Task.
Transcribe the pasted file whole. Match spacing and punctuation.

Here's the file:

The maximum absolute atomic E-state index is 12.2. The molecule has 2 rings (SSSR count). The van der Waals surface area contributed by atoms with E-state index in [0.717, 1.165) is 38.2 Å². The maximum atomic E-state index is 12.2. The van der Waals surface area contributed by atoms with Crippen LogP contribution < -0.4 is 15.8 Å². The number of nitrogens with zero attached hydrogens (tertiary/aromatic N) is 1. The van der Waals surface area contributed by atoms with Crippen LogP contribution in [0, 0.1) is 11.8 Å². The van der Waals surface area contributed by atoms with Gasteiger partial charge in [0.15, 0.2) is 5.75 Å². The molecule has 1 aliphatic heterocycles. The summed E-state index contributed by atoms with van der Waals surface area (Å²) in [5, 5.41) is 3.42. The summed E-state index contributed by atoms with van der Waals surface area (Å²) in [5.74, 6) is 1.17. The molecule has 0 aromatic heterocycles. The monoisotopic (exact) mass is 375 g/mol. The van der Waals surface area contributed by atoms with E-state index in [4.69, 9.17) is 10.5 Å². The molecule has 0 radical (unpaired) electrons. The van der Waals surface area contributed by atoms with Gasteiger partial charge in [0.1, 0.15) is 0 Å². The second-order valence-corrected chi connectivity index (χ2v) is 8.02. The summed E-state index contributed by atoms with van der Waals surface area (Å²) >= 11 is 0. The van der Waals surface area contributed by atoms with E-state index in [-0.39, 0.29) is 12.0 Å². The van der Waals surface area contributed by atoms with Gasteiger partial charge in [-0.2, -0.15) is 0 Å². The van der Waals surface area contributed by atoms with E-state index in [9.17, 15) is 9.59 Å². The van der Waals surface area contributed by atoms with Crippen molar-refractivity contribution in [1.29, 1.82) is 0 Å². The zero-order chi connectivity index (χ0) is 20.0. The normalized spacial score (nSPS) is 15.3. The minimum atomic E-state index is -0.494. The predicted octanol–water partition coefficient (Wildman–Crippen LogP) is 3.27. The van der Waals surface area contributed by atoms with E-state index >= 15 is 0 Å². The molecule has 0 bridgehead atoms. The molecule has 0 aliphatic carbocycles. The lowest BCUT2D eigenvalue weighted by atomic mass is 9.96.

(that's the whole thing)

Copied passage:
The maximum absolute atomic E-state index is 12.2. The molecule has 2 rings (SSSR count). The van der Waals surface area contributed by atoms with E-state index in [0.717, 1.165) is 38.2 Å². The maximum atomic E-state index is 12.2. The van der Waals surface area contributed by atoms with Crippen LogP contribution < -0.4 is 15.8 Å². The number of nitrogens with zero attached hydrogens (tertiary/aromatic N) is 1. The van der Waals surface area contributed by atoms with Crippen LogP contribution in [0, 0.1) is 11.8 Å². The van der Waals surface area contributed by atoms with Gasteiger partial charge in [0.15, 0.2) is 5.75 Å². The molecule has 1 aliphatic heterocycles. The summed E-state index contributed by atoms with van der Waals surface area (Å²) in [5, 5.41) is 3.42. The summed E-state index contributed by atoms with van der Waals surface area (Å²) in [5.74, 6) is 1.17. The molecule has 0 aromatic heterocycles. The monoisotopic (exact) mass is 375 g/mol. The van der Waals surface area contributed by atoms with E-state index in [4.69, 9.17) is 10.5 Å². The molecule has 0 radical (unpaired) electrons. The van der Waals surface area contributed by atoms with Gasteiger partial charge in [0.1, 0.15) is 0 Å². The second-order valence-corrected chi connectivity index (χ2v) is 8.02. The summed E-state index contributed by atoms with van der Waals surface area (Å²) >= 11 is 0. The van der Waals surface area contributed by atoms with E-state index in [-0.39, 0.29) is 12.0 Å². The van der Waals surface area contributed by atoms with Gasteiger partial charge in [-0.2, -0.15) is 0 Å². The van der Waals surface area contributed by atoms with E-state index in [9.17, 15) is 9.59 Å². The van der Waals surface area contributed by atoms with Crippen molar-refractivity contribution in [1.29, 1.82) is 0 Å². The zero-order chi connectivity index (χ0) is 20.0. The normalized spacial score (nSPS) is 15.3. The minimum atomic E-state index is -0.494. The predicted octanol–water partition coefficient (Wildman–Crippen LogP) is 3.27. The van der Waals surface area contributed by atoms with E-state index >= 15 is 0 Å². The molecule has 0 bridgehead atoms. The molecule has 0 aliphatic carbocycles. The lowest BCUT2D eigenvalue weighted by atomic mass is 9.96.